Eclectic Curiosity

Progress Traps

Posted on April 7th, 2005, by Steve Hardy in Archives, Uncategorized. No Comments

Drawing on nothing more than the 10,000 years of history and the trials of several world civilzations, novelist, historian and essayist Ronald Wright defines, simply and eloquently, why innovative specialization is great but comes with very significant diminishing returns. His A Short History of Progress looks at patterns in human history to help explain our world today, and central to this is the concept of progress traps – becoming too good at something to disasterous effect. To illustrate such short-sightedness, Wright points to examples like the ancient bison hunt, the desolation of Easter Island, and Cold War upsmanship.

Someone fond of logical absurdities once defined specialists as “people who know more and more about less and less, until they know all about nothing.” Many animals are highly specialized, their bodies adapted to specific ecological niches and ways of life. Specialization brings short-term rewards but can lead, in the long run, to an evolutionary dead end. When the prey of the sabre-toothed cat died out, so did the cat.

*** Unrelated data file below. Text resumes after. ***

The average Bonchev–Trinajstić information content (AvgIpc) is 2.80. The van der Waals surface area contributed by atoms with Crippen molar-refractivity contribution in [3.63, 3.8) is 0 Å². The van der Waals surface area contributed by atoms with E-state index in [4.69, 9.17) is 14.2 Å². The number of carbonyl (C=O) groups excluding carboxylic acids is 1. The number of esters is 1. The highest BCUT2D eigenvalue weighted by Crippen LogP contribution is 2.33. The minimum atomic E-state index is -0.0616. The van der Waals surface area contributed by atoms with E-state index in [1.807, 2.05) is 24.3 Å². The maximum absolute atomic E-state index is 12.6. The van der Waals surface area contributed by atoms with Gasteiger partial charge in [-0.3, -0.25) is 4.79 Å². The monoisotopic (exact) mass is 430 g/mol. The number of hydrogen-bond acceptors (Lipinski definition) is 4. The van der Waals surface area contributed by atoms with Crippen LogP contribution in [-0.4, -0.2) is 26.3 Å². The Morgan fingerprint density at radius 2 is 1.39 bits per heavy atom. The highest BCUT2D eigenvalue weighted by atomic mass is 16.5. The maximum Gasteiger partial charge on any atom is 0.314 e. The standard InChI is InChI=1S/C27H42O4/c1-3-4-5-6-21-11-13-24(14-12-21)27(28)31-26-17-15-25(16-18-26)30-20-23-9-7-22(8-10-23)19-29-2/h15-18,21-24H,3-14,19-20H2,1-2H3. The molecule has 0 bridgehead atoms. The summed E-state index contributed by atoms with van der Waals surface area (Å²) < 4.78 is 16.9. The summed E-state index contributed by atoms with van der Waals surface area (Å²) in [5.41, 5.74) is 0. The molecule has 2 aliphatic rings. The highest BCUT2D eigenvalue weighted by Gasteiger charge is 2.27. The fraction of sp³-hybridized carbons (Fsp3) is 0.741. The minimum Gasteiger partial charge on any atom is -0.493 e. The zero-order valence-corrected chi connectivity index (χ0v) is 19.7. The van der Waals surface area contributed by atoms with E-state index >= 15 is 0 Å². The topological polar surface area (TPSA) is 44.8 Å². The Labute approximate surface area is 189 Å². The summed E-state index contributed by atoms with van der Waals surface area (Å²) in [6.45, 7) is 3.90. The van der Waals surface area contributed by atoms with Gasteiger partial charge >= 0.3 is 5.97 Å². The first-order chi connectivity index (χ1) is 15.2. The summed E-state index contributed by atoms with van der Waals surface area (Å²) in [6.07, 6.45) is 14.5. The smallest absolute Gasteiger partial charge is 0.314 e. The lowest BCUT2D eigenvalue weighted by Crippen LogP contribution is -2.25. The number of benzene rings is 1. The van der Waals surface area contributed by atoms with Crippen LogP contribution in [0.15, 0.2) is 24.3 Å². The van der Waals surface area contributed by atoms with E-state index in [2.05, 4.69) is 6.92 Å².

The modern human capital – our physical being – is a generalist. We have no fangs, claws, or venom built into our bodies. Instead we have devised tools and weapons – knives, spearheads, poisoned arrows. Elementary inventions such as warm clothing and simple watercraft allowed us to overrun the whole planet before the end of the last ice age. Our specialization is the brain. The flexibility of the brain’s interactions with nature, through culture, has been the key to our success. Cultures can adapt far more quickly than genes to new threats and needs.

…[T]here is still a risk. As cultures grow more elaborate, and technologies more powerful, they themselves may become ponderous specializations – vulnerable and, in extreme cases, deadly. The atomic bomb, a logical progression from the arrow and the bullet, became the first technology to threaten our whole species with extinction. It is what I call a “progress trap.” But much simpler technologies have also seduced and ruined societies in the past, even back in the Stone Age.

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